For this research, Chou’s lab acquired an AI/deep-learning machine equipped with two powerful graphical processing units that perform a large number of mathematic computations rapidly through parallel processing.

“This enormous computing power allows artificial intelligence and deep-learning models to be trained using large amount of data, efficient algorithms and fast-computing hardware,” Chou said.

Deep learning is machine learning — the most popular AI field — using “deep” neural network models, which means many layers of neurons within the artificial neural network models. The more layers of neurons, the more computations are involved.

New Ranking Places UToledo Among Nation’s Most Innovative for Economic Impact

The University of Toledo has been recognized among the nation’s top comprehensive research universities for the impact of its innovations on the U.S. economy.

A first-of-its kind set of rankings from the George W. Bush Institute has placed UToledo No. 11 out of the 54 smaller research universities based on total research budgets included in the report, called the Innovation Impact of U.S. Universities. In addition, the University placed No. 90 in the report’s overall ranking of 195 institutions nationwide.

Universities were ranked based on their relative strength in technology commercialization, entrepreneurship from intellectual property and technology licensing, research citations, and production of STEM graduates.

“We have a strong record of technology transfer and commercialization,” said Dr. Frank Calzonetti, vice president for research at UToledo. “Our size allows us to connect easily with experts and innovate to attack problems that cross disciplinary boundaries. This ranking reflects that strength.”

UToledo has one of the top solar energy programs in the nation, with the Wright Center for Photovoltaics Innovation and Commercialization supporting 15 scientists and 40 graduate students. Scientists won more than $12 million in awards in the 2019-20 academic year alone. These researchers work with local colleagues at First Solar, Toledo Solar, Pilkington NSG, Lucintech and others to make Toledo one of the globe’s leading centers for an increasingly important industry.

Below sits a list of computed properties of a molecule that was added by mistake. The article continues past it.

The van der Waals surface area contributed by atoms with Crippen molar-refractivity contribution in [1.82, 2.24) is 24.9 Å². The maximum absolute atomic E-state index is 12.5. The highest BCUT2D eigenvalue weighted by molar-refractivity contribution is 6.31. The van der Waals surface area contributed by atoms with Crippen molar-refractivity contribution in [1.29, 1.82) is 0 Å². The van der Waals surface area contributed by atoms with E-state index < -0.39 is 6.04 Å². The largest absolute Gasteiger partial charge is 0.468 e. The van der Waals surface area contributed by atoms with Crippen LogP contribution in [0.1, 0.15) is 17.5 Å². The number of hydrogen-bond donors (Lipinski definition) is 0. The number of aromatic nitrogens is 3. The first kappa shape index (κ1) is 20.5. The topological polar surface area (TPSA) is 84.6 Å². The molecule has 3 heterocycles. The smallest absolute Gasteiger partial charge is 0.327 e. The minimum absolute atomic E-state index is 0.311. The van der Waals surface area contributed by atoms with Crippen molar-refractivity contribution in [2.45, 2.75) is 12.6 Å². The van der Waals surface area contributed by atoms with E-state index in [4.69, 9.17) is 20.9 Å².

Housed within the George W. Bush Presidential Center in Dallas, the George W. Bush Institute is a nonpartisan policy organization that strives to develop thought leadership, advance policy, and take action to solve today’s most pressing challenges.

The Bush Institute positions the innovation impact report as a tool for policymakers and business leaders to help leverage research innovations from universities toward advancing their communities.

“Universities play an important role in fostering innovation in communities across the country, and that innovation drives economic growth and rising levels of prosperity,” said J.H. Cullum Clark, director of the Bush Institute-Southern Methodist University Economic Growth Initiative and co-author of the report. “These findings are especially critical as universities re-evaluate their priorities in a difficult environment, and as policymakers consider the role that higher education and research can play in a post-COVID economic recovery.”

UToledo Student Awarded International Research Grant to Study Black Urban Agricultural Experience

Brittany D. Jones, a Ph.D. candidate in The University of Toledo Spatially Integrated Social Science Doctoral Program in the College of Arts and Letters, is one of four winners of a 2020 MAXQDA Research for Change Grant from VERBI Software and the Global Nature Fund.

Her research project is titled “Empowerment Through Consumption: Land Banks, Land Ownership and Black Food Geographies.” Her co-advisors are Dr. Neil Reid and Dr. Sujata Shetty, professors in the UToledo Department of Geography and Planning.


Jones will explore the urban agricultural experience and Black foodways in Toledo and Dayton, two Ohio cities that saw a large influx of African Americans during the Great Migration. They are also legacy cities, meaning they lost a significant amount of population and economic viability after the decline of manufacturing in the region. She plans to look at land use and barriers to urban agriculture in these cities and how it impacts African American communities.